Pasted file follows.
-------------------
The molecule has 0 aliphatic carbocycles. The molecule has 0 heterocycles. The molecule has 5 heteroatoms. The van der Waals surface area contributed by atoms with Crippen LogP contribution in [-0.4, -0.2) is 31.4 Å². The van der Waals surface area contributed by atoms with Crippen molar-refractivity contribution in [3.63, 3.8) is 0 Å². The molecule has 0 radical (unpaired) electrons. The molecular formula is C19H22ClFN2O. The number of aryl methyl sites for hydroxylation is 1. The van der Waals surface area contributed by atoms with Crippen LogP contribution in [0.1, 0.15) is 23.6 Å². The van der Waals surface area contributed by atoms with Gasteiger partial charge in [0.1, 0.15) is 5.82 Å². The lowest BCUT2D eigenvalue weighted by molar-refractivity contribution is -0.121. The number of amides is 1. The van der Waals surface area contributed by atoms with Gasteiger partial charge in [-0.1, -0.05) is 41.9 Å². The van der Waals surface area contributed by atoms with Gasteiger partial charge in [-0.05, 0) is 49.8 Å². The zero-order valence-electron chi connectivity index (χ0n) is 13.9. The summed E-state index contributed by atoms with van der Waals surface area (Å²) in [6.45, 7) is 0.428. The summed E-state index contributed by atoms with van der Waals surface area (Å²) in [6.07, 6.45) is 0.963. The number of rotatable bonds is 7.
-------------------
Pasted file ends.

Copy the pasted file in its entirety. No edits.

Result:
The molecule has 0 aliphatic carbocycles. The molecule has 0 heterocycles. The molecule has 5 heteroatoms. The van der Waals surface area contributed by atoms with Crippen LogP contribution in [-0.4, -0.2) is 31.4 Å². The van der Waals surface area contributed by atoms with Crippen molar-refractivity contribution in [3.63, 3.8) is 0 Å². The molecule has 0 radical (unpaired) electrons. The molecular formula is C19H22ClFN2O. The number of aryl methyl sites for hydroxylation is 1. The van der Waals surface area contributed by atoms with Crippen LogP contribution in [0.1, 0.15) is 23.6 Å². The van der Waals surface area contributed by atoms with Gasteiger partial charge in [0.1, 0.15) is 5.82 Å². The lowest BCUT2D eigenvalue weighted by molar-refractivity contribution is -0.121. The number of amides is 1. The van der Waals surface area contributed by atoms with Gasteiger partial charge in [-0.1, -0.05) is 41.9 Å². The van der Waals surface area contributed by atoms with Gasteiger partial charge in [-0.05, 0) is 49.8 Å². The zero-order valence-electron chi connectivity index (χ0n) is 13.9. The summed E-state index contributed by atoms with van der Waals surface area (Å²) in [6.45, 7) is 0.428. The summed E-state index contributed by atoms with van der Waals surface area (Å²) in [6.07, 6.45) is 0.963. The number of rotatable bonds is 7.